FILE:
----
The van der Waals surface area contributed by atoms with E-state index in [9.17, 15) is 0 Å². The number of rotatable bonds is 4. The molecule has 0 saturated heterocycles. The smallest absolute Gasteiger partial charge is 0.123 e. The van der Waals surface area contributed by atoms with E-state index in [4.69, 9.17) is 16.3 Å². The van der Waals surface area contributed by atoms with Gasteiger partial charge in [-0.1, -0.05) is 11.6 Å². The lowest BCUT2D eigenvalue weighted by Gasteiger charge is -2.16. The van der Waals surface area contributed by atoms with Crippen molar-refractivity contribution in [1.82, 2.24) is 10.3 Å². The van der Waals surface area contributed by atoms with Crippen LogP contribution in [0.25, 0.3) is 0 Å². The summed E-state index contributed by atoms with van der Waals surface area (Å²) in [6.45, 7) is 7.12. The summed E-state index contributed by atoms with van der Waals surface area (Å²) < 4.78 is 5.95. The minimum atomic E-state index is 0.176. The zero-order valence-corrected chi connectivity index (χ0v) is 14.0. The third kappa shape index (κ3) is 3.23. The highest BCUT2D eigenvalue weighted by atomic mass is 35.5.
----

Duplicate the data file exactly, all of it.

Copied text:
The van der Waals surface area contributed by atoms with E-state index in [9.17, 15) is 0 Å². The number of rotatable bonds is 4. The molecule has 0 saturated heterocycles. The smallest absolute Gasteiger partial charge is 0.123 e. The van der Waals surface area contributed by atoms with E-state index in [4.69, 9.17) is 16.3 Å². The van der Waals surface area contributed by atoms with Gasteiger partial charge in [-0.1, -0.05) is 11.6 Å². The lowest BCUT2D eigenvalue weighted by Gasteiger charge is -2.16. The van der Waals surface area contributed by atoms with Crippen molar-refractivity contribution in [1.82, 2.24) is 10.3 Å². The van der Waals surface area contributed by atoms with Crippen LogP contribution in [0.25, 0.3) is 0 Å². The summed E-state index contributed by atoms with van der Waals surface area (Å²) in [6.45, 7) is 7.12. The summed E-state index contributed by atoms with van der Waals surface area (Å²) < 4.78 is 5.95. The minimum atomic E-state index is 0.176. The zero-order valence-corrected chi connectivity index (χ0v) is 14.0. The third kappa shape index (κ3) is 3.23. The highest BCUT2D eigenvalue weighted by atomic mass is 35.5.